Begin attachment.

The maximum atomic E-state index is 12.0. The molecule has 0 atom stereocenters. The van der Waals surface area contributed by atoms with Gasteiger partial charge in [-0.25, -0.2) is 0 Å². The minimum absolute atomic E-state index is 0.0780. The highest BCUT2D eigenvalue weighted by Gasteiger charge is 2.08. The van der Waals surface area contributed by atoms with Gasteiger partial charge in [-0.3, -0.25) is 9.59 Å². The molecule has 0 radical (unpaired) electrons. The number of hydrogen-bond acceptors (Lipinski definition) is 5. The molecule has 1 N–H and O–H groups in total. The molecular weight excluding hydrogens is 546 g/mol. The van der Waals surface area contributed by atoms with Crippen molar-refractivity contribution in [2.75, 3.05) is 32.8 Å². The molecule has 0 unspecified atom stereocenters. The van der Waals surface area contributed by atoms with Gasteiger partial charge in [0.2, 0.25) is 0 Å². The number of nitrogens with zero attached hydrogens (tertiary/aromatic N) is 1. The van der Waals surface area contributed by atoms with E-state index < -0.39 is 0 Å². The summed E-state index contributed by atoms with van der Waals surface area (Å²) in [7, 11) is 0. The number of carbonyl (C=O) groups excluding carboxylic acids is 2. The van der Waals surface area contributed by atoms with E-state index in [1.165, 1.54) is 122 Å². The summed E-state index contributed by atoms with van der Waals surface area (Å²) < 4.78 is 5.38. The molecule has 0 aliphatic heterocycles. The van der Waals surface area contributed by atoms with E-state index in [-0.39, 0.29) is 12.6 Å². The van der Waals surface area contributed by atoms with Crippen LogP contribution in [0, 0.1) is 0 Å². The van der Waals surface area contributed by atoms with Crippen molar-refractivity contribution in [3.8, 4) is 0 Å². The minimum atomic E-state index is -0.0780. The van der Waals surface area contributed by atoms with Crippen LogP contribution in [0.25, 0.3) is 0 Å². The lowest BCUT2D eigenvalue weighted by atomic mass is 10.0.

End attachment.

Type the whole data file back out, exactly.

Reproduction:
The maximum atomic E-state index is 12.0. The molecule has 0 atom stereocenters. The van der Waals surface area contributed by atoms with Gasteiger partial charge in [-0.25, -0.2) is 0 Å². The minimum absolute atomic E-state index is 0.0780. The highest BCUT2D eigenvalue weighted by Gasteiger charge is 2.08. The van der Waals surface area contributed by atoms with Gasteiger partial charge in [-0.3, -0.25) is 9.59 Å². The molecule has 0 radical (unpaired) electrons. The number of hydrogen-bond acceptors (Lipinski definition) is 5. The molecule has 1 N–H and O–H groups in total. The molecular weight excluding hydrogens is 546 g/mol. The van der Waals surface area contributed by atoms with Crippen molar-refractivity contribution in [2.75, 3.05) is 32.8 Å². The molecule has 0 unspecified atom stereocenters. The van der Waals surface area contributed by atoms with Gasteiger partial charge in [0.2, 0.25) is 0 Å². The number of nitrogens with zero attached hydrogens (tertiary/aromatic N) is 1. The van der Waals surface area contributed by atoms with E-state index < -0.39 is 0 Å². The summed E-state index contributed by atoms with van der Waals surface area (Å²) in [7, 11) is 0. The number of carbonyl (C=O) groups excluding carboxylic acids is 2. The van der Waals surface area contributed by atoms with E-state index in [1.165, 1.54) is 122 Å². The summed E-state index contributed by atoms with van der Waals surface area (Å²) < 4.78 is 5.38. The molecule has 0 aliphatic heterocycles. The van der Waals surface area contributed by atoms with E-state index in [-0.39, 0.29) is 12.6 Å². The van der Waals surface area contributed by atoms with Crippen LogP contribution in [0, 0.1) is 0 Å². The van der Waals surface area contributed by atoms with Crippen molar-refractivity contribution in [3.8, 4) is 0 Å². The minimum atomic E-state index is -0.0780. The van der Waals surface area contributed by atoms with Crippen LogP contribution in [0.25, 0.3) is 0 Å². The lowest BCUT2D eigenvalue weighted by atomic mass is 10.0.